The Press-Enterprise: Thousands of Inland households ‘unbanked’

09:29 AM PDT on Thursday, June 3, 2010

By CHRIS H. SIEROTY
Special to The Press-Enterprise

For most Inland residents, stopping by the bank or using an ATM are mundane tasks, but for thousands of their neighbors, it’s a foreign concept.

Those who fall into the category of the “unbanked” and don’t have a checking or savings account turn to check cashers, grocery stores or payday lenders to get the cash or money orders they need to pay their bills.

In the Riverside metro area, according to data compiled by the Federal Deposit Insurance Corp., more than 150,000 households, or 11.5 percent, are described as “unbanked” — a situation that could cost them hundreds of dollars a year.

In California, 9 million households, or 7.7 percent, were classified as unbanked, according to the FDIC.

Most of the unbanked Inland residents are employed but still “disconnected from the financial mainstream,” said Rita Fillingane, director of research and information with the California and Nevada Credit Union Leagues in Ontario.

She said some turn to check-cashing businesses, while others, including many immigrants, use ethnic grocery stores to cash their pay checks, for a fee. These outlets also offer the opportunity to purchase cashiers checks or money orders, and to send money to family in Mexico and other countries, she said.

“We need to educate them so they understand that a credit union or bank (allows) consumers to take control of their finances,” Fillingane said.

Banks and credit unions offer many of the same services that check-cashing businesses offer, including remitting money to Mexico, but with lower fees.

Ernie Hwang, president of Riverside-based Security California Bancorp, said people without bank accounts face higher fees and interest rates on every transaction.

According to the Bank on California project, the average person using check cashers will spend an extra 5 percent of his or her income annually for the service.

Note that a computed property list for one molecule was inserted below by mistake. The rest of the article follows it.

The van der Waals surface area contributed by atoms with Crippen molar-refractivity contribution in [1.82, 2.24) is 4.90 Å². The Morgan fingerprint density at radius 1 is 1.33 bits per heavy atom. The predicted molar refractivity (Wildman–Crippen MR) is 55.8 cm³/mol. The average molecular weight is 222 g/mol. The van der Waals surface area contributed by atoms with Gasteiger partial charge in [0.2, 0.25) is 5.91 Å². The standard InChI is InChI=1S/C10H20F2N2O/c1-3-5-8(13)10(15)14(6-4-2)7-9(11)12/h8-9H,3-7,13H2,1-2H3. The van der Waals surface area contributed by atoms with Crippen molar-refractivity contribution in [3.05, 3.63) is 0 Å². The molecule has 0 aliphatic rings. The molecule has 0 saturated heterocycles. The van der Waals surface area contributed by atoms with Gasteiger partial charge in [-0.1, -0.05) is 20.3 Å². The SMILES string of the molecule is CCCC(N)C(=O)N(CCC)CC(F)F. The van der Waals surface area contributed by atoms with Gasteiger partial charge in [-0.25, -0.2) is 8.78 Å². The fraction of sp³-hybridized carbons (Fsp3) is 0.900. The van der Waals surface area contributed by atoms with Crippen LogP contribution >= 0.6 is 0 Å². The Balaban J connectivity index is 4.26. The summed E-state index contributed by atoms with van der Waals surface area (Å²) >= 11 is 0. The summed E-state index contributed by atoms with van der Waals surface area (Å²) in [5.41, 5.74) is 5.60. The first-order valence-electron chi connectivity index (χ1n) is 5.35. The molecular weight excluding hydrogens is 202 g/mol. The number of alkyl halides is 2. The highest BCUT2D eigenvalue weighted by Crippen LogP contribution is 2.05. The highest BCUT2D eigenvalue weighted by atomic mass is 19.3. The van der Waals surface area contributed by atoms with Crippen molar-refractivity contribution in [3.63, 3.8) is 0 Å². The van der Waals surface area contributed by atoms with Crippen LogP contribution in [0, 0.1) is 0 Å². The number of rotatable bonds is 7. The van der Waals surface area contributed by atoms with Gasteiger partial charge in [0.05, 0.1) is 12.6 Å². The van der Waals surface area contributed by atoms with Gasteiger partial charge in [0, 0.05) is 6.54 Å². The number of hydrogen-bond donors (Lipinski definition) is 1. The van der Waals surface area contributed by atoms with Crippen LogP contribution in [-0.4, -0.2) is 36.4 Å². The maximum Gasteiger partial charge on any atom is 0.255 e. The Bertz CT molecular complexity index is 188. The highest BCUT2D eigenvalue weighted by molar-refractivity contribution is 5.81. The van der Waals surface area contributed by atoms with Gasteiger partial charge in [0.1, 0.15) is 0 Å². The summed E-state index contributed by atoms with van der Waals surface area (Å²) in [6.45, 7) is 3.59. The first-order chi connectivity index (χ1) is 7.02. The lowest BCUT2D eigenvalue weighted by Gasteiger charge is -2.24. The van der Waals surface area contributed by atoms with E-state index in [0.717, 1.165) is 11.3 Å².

That means having a bank account could save the average person about $800 a year, according to data compiled by the project.

Hwang said his company, which is the parent of Security Bank of California, works with its small-business clients to get their employees to open checking accounts.

“Our big thing is education,” Hwang said.

The Bank on California project is a private/public partnership created by Gov. Arnold Schwarzenegger that launched statewide in December 2008. It aims to help the 9 million California families that don’t have bank accounts by getting them to open starter accounts.

These starter accounts don’t require a monthly minimum balance, charge a $10 monthly fee, and waive overdraft fees for a period of time.

So far, 37 banks and credit unions have joined the project to offer starter accounts to the unbanked in Fresno, Los Angeles, Oakland, San Francisco, Sacramento, San Jose and Santa Ana.

Despite not being on the list, Bank of America offers starter accounts at every branch in California, including in Riverside and San Bernardino counties, said Spike Keil, program specialist with Bank on California in Sacramento.

As of March 31, the Bank on California program had led to 110,064 new accounts statewide, Keil said.

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